First I want to make it very clear I appreciate your attempt at helping fyi, it's amazing that as long as this thread has been going you were the only person who even tried to help.  It is unfortunate that people who "get it" are off doing their own thing and helping with development while everyone else is left to fend for themselves.

I was able to finally figure it out while tinkering on my own; hopefully some poor soul who ends up in a similar situation will find this useful.  Some of the below instructions are strewn through many posts in many different threads on different forums and as usual a healthy dose of human error thrown in with improper syntaxes and non-existent commands.  Hopefully I am able to clean up some of the errors and put everything in one place.  I was half tempted to be on my merry way after fixing it never to tread these waters again but I figured that is exactly the kind of attitude I hate.  Instead, I will share the exact and complete steps I pieced together.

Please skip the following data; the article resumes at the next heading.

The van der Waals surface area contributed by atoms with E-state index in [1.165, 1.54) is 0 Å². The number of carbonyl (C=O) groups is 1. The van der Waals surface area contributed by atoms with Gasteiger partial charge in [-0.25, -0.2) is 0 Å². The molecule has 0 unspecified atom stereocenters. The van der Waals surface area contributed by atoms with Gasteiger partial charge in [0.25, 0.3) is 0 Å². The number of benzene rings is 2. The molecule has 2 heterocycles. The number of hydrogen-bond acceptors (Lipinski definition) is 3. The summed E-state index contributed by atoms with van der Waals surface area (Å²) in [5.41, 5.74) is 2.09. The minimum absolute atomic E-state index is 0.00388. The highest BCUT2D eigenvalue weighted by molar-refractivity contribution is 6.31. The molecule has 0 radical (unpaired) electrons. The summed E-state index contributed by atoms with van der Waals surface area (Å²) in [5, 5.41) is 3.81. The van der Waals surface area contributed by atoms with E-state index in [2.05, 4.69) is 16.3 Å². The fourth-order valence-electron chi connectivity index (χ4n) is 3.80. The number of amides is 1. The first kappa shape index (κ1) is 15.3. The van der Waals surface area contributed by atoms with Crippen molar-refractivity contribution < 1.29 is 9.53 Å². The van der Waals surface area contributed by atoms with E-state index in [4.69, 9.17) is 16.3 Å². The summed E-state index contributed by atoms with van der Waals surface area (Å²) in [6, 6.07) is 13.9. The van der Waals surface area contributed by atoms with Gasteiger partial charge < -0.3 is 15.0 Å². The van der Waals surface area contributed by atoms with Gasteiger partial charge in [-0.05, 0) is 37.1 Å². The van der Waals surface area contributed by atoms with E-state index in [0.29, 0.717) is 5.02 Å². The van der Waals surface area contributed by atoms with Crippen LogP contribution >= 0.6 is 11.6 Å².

First you need to get openwrt functional if it isn't already.  I was able to do this following fyi's suggestions for tftp along with additional research.

How to set up a TFTP environment in Windows Vista/7:

1) Set up the proper physical environment.  To do this, configure your network as such: Router LAN port 1 to> Switch port 1.  Laptop/Desktop LAN port to> Switch port 2.  Why a switch?  With some network cards they go to sleep/take a while to find which way is up when their interface is disconnected and reconnected.  The switch keeps a foot in the door so to speak while you are restarting things.

2) Set up your network on the Laptop/Desktop.  The boot environment uses an IP of on the router, regardless of what you have it set to in OpenWRT.  Set the NIC card on the Laptop/Desktop to for the IP, for the Subnet Mask and for the Gateway.